Hyperparathyroidism is a clinical condition related to the excessive synthesis and secretion of parathyroid hormone.
It therefore involves the parathyroid glands, four small glands located two by two on the dorsal aspect of the thyroid, similar to lentils and responsible for the synthesis of parathyroid hormone (PTH) and its release into the blood; in turn, this protein hormone has a hypercalcemic effect, increasing the mobilization of calcium from the bones, stimulating intestinal absorption (mediated by vitamin D) and decreasing urinary excretion.
For this reason, most forms of hyperparathyroidism are accompanied by an increased concentration of calcium in the blood, a condition known as hypercalcemia.
The biological role of paratharmone is counteracted by calcitonin, which after being synthesized and secreted by the thyroid gland favors the deposition of calcium in the bones.
Hyperparathyroidism can result from:
- autonomous and exaggerated secretion of parathyroid by one or more parathyroid glands (primary hyperparathyroidism);
- excessive secretion of parathyroid hormone - in the absence of an inherent disease of the parathyroid glands - caused by the response to hypocalcemia (secondary hyperparathyroidism).
In 85% of cases the origin of primary hyperparathyroidism is linked to a benign tumor (adenoma) of the parathyroid glands. Other times (14% of cases) the condition is related to the increase in volume of one or more glands; in these circumstances we speak of parathyroid hyperplasia. Very rarely (1% of cases), at the origin of the problem there is instead a malignant tumor, called parathyroid carcinoma. Whatever its origin, the excessive secretion of parathyroid hormone causes a rise in calcium in the blood; in the long run, bones tend to demineralize and fracture easily, while the amount of dietary calcium absorbed at the enteric level tends to increase. Consequently, urinary excretion of calcium (although in physiological conditions the parathyroid hormone has the opposite effect) and phosphorus also increases, exposing the subject to a greater risk of kidney stones.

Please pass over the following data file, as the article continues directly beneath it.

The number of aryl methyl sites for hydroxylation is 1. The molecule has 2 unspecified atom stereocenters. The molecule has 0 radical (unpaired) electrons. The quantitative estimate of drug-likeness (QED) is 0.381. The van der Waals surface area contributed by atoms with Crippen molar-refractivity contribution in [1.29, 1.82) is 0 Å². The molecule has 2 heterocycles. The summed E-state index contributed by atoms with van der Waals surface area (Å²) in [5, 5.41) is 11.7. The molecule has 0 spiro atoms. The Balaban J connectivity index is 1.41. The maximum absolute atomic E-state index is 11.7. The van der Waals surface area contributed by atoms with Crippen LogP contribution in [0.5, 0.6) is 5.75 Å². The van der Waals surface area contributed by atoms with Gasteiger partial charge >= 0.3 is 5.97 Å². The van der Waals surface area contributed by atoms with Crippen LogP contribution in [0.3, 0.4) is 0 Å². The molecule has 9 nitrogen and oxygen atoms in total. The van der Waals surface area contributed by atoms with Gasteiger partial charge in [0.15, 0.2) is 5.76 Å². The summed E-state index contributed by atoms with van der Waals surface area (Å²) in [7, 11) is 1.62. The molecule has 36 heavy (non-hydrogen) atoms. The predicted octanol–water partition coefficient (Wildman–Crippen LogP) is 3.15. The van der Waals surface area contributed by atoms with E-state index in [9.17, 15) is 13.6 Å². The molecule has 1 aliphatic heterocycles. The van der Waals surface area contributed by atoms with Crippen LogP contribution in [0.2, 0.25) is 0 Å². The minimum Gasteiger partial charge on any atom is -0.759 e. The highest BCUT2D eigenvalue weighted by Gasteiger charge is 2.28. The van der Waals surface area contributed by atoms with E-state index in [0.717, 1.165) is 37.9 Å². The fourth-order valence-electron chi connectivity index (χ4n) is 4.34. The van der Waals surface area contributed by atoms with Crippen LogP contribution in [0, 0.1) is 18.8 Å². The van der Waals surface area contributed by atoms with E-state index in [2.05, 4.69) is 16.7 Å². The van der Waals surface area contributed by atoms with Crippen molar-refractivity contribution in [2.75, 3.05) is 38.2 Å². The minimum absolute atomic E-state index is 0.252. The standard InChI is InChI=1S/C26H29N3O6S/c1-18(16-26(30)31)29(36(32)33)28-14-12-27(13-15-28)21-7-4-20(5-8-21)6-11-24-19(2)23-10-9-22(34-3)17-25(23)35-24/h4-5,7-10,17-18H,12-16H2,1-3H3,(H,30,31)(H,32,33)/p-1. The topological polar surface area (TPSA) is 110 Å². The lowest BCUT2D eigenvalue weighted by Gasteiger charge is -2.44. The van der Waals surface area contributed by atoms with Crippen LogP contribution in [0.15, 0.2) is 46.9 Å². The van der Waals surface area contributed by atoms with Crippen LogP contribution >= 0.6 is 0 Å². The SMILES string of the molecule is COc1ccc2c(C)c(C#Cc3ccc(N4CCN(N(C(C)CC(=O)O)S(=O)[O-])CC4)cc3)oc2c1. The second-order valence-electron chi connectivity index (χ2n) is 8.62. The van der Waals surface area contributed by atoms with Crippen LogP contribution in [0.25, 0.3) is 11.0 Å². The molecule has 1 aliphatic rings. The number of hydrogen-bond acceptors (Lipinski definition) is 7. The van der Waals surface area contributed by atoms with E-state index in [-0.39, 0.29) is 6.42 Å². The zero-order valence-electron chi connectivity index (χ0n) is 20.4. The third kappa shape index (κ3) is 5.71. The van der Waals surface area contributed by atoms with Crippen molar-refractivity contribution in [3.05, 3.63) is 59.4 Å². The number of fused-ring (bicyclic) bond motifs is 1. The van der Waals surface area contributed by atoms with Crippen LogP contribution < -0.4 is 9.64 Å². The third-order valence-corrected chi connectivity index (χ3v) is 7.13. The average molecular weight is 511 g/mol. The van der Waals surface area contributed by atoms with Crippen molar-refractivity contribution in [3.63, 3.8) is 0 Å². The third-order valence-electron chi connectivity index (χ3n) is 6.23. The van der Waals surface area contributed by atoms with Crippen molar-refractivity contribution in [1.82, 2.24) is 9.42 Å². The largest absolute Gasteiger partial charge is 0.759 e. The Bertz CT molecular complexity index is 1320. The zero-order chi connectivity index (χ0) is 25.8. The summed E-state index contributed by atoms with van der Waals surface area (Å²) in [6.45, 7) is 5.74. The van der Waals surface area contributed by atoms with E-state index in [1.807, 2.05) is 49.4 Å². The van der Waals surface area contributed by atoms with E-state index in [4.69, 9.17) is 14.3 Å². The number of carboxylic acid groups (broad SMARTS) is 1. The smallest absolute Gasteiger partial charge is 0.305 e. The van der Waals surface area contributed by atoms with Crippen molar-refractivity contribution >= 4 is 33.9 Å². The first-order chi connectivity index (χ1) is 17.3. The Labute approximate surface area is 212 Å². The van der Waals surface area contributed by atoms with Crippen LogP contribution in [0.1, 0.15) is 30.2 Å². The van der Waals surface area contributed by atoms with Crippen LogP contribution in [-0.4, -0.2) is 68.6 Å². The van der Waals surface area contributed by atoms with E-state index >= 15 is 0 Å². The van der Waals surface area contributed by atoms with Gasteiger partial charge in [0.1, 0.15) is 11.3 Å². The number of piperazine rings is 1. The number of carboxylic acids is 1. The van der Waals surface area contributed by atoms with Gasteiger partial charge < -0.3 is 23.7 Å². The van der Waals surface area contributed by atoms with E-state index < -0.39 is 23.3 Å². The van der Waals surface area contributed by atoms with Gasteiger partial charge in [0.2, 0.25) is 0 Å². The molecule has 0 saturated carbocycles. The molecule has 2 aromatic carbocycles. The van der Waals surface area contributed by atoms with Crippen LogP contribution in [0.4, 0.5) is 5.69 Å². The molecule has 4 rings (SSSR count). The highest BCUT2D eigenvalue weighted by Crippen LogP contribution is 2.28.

Secondary hyperparathyroidism reflects the hypersecretion of parathyroid hormone in response to the reduction of calcium levels in the body; this compensatory parathyroid hyperactivity - which results in hyperlplasia of the same glands with parathyroid hormone hypersecretion - may therefore be due to a deficient dietary intake of calcium and / or vitamin D, as well as an important defect in intestinal absorption of the mineral (malabsorption syndrome, as occurs in celiacs or in individuals suffering from chronic intestinal inflammatory diseases). The most frequent cause of secondary hyperparathyroidism, at least in industrialized countries, is however represented by "chronic renal failure; in fact, we remember that the kidney plays a fundamental role in the activation of vitamin D. Furthermore, in chronic renal failure the increase in phosphatemia favors a further and progressive reduction of calcium.
The risk of hyperparathyroidism is slightly higher for women than for men (3: 2), especially in the first years after menopause. However, individuals who do not get enough calcium and vitamin D in their diet are also at greater risk of developing the disease. Finally, hyperparathyroidism most frequently affects people affected by multiple endocrine neoplasia (a rare inherited disease), those who have undergone radiation treatment in the neck area, and individuals on lithium therapy (a drug often used in the treatment of bipolar disorder).
Diseases of the parathyroid glands
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Other articles on "Hyperparathyroidism"
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